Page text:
Looking towards the business model and comparing SpaceX and Starlink, OneWeb will be partnering with telecommunication companies for delivering its broadband. Starlink will be offering its services directly to consumers.

Satellite internet market 2020 global space industry economy outlook and satellite internet prominent players competitive analysis by Fact.MR

  • Telesat

Canadian Telesat started its operations in 1969, and they carry strategic experience in satellite communication. The company started planning for satellite internet in 2016 and announced that they will be launching around 120 satellites. Then later, in 2018, they launched their first LEO satellite and began testing in 2021.

Later they announced their new plan of launching LEO constellation named as Lightspeed, it will be constituting around 298 satellites. But the company has made it clear that they will launching the satellites by 2023 only. Amazon’s Blue Origin will be their launch vehicle. As per the company, total expected cost for the constellation is likely to be around US$5 Bn.         

The company announced that Thales Alenia Space will be building their next generation network for satellite internet broadband. The company has financial stability and one-third equity and two-third debt. They are planning to become a publically traded company on NASDAQ and list on the Toronto exchange as well.

Currently, Canada’s Public Sector Pension Investment Board and Loral Space & Communication Inc. are the company’s main shareholders. In addition, export credit agency of France and Canada, EDC and BPI, are expected to be main lenders. The provincial government of Quebec is lending around US$ 317 Mn and the federal government of Canada has promised around US$ 475 Mn for being a preferred customer.

In 2020, the company claimed a net income of around US$ 195 Mn. They have different business models and are planning to target government clients and business-to-business customers who require global connectivity.      

  • Kuiper

Newcomer Amazon announced its project Kuiper in 2019. In the same year, the company announced that the total cost of the project will be approximately more than US$ 10 Bn. The project is supported by Blue Origin reusable rockets.

The company has yet to launch any satellite but they have gained the approval of the Federal Communication Commission (FCC) for 3,230 satellites. After the deployment of around 578 satellites, commercial service can be kicked off. The company is expecting to launch half of its satellites by 2026 and the remaining by 2029.

There have been reports that the satellite internet team has joined Amazon’s project Kuiper in an acquisition deal. A Facebook spokesperson confirmed that a small number of members from the connectivity team has moved across to Amazon for streamlining this development.

Understanding Low-Earth-Orbit User Terminal Cost and Competitive Advantage of In-House Satellite Launch Capability   

A terminal can be considered as a layer where LEO satellites are placed. Very small aperture terminals (VSATs) that are used for HTS GEO have a service range that costs up to US$ 1,000.

Thus, the SpaceX price of US$ 499 for terminals of Starlink is seen as a significant reduction. It is not clear how much Starlink is absorbing as a subsidy. The study reveals that phased array flat panel antennas cost almost US$ 1,000 and above for each unit. OneWeb is offering its most affordable terminal for users at a price tag of US$ 1,200 for each unit, and this price is before tax, freight cost, and other expenses.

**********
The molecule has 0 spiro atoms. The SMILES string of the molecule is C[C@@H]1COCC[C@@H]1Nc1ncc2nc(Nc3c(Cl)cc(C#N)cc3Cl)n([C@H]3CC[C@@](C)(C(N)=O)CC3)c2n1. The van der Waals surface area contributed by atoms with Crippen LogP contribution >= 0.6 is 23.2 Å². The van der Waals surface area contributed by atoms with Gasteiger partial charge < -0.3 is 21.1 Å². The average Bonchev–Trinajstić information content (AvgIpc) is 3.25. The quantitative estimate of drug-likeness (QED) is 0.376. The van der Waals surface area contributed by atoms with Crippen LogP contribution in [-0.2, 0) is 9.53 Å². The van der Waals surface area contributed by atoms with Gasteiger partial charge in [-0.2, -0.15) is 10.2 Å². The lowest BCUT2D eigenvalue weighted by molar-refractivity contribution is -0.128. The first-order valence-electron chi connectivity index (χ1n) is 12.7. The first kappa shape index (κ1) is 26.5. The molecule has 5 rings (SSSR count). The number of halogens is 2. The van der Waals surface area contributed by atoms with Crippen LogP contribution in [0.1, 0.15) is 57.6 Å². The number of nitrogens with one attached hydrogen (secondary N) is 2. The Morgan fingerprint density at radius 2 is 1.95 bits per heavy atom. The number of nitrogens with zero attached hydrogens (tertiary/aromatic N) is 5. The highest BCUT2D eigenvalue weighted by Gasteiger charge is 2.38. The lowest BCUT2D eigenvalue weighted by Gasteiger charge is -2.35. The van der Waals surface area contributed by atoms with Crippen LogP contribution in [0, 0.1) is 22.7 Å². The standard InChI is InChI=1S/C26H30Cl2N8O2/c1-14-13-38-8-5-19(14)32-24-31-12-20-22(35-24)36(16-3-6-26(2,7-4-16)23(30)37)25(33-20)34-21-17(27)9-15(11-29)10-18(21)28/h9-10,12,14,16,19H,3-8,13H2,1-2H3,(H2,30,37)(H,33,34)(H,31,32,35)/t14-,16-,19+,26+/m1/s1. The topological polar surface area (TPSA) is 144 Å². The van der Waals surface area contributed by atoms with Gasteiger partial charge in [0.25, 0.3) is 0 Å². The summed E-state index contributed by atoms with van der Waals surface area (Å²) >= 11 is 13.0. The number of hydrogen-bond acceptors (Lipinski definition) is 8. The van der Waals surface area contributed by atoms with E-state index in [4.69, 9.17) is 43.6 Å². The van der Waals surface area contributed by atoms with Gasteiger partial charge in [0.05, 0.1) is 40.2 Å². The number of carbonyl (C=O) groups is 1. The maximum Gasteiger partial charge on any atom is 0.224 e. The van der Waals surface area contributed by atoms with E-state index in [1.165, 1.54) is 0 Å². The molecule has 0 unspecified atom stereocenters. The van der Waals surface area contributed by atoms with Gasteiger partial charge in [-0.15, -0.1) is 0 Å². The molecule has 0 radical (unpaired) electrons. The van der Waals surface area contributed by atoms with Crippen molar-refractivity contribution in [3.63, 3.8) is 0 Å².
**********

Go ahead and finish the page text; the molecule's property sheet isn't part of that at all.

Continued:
Launching of satellites has always been the concern from financial point of view. Traditional rockets which were single use vehicles used to increase the cost for every launch. The revolution of reusable rockets in the industry brought down the cost by very significant rate and the same encouraged satellite internet providers to extend their service through more number of satellites. Currently the two prominent players in the market of reusable market is SpaceX and Amazon’s Blue Origin.

Starlink has a significant cost and capacity advantage over its competitors because of its in-house launch capacity of SpaceX. The launch cost is very marginal compared to other available commercial launch options.

Before the development of reusable rockets, the SpaceX Falcon 9 launch payment plan was US$ 62 Mn, and this price level has been steady since 2016. Still the company was winning contracts for launches at this price level. After reusable rocket development, the price for a Falcon 9 launch is expected to drop to US$ 50 Mn.

With advancements in reusability of other stages, the price further likely to reduce to US$ 36 Mn. SpaceX CEO further suggests that, with further optimization and full-scale reusability, the price could drop to US$ 5 - 6 Mn.

Further, the Falcon heavy payload version is approximately three times larger than Falcon 9 and costs just 1.5X more. Currently, the company is working on developing an inter-planetary transport system rocket with much more load capacity. This is being designed with increased payload capacity and will be able to carry around 400 Starlink satellites that can weigh up to 150,000 kg.

In the realm of rocket launching, SpaceX valuation is around US$ 74 Bn, and in February 2021, the company completed an equity funding of around US$ 850 Mn. SpaceX accounts for almost 60% share in the global launch market.

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Competitive Advantage Analysis of In-House Satellite Production Capacity

A satellite can be considered as the work-horse of the whole satellite broadband ecosystem. Gaining expertise in its development and manufacturing provides a cost-effective and non-dependency advantage to satellite internet providers.

SpaceX is manufacturing its own satellites, whereas, on the other hand, other LEO satellite operators source their satellite manufacturing to external parties such as Airbus and Boeing. For instance, OneWeb has partnered with Airbus and Telesat sources it to Thales Alenia Space and Maxar. Amazon has made the announcement that they will be manufacturing their own satellites in a facility at Washington State, USA.

Minimum flexibility is available regarding the cost of satellites since it is proprietary information, but the study of deceleration by SpaceX suggests that the expenditure of building a satellite is below US$ 500,000. This is compared to HTS GEO satellites that cost around US$ 200 Mn for 10Gbps speed and US$ 700 Mn for around 1,000 Gbps.